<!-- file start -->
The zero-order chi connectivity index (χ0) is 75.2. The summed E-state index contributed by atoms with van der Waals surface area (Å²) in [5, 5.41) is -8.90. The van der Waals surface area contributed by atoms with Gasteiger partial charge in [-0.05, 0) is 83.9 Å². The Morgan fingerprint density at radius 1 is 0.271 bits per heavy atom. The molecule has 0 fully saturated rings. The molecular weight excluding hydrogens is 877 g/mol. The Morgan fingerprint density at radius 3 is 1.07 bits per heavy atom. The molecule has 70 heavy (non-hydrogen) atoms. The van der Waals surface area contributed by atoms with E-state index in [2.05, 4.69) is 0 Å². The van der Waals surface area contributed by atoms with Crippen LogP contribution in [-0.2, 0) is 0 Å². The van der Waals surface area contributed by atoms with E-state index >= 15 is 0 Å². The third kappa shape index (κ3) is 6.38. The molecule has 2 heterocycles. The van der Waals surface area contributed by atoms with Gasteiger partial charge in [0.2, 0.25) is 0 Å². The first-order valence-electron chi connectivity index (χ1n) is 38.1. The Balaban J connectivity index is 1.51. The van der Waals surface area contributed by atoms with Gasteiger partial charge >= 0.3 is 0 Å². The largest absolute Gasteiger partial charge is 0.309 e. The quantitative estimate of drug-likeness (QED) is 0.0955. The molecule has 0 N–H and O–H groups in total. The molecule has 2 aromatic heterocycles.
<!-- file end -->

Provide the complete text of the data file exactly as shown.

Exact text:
The zero-order chi connectivity index (χ0) is 75.2. The summed E-state index contributed by atoms with van der Waals surface area (Å²) in [5, 5.41) is -8.90. The van der Waals surface area contributed by atoms with Gasteiger partial charge in [-0.05, 0) is 83.9 Å². The Morgan fingerprint density at radius 1 is 0.271 bits per heavy atom. The molecule has 0 fully saturated rings. The molecular weight excluding hydrogens is 877 g/mol. The Morgan fingerprint density at radius 3 is 1.07 bits per heavy atom. The molecule has 70 heavy (non-hydrogen) atoms. The van der Waals surface area contributed by atoms with E-state index in [2.05, 4.69) is 0 Å². The van der Waals surface area contributed by atoms with Crippen LogP contribution in [-0.2, 0) is 0 Å². The van der Waals surface area contributed by atoms with E-state index >= 15 is 0 Å². The third kappa shape index (κ3) is 6.38. The molecule has 2 heterocycles. The van der Waals surface area contributed by atoms with Gasteiger partial charge in [0.2, 0.25) is 0 Å². The first-order valence-electron chi connectivity index (χ1n) is 38.1. The Balaban J connectivity index is 1.51. The van der Waals surface area contributed by atoms with Gasteiger partial charge >= 0.3 is 0 Å². The largest absolute Gasteiger partial charge is 0.309 e. The quantitative estimate of drug-likeness (QED) is 0.0955. The molecule has 0 N–H and O–H groups in total. The molecule has 2 aromatic heterocycles.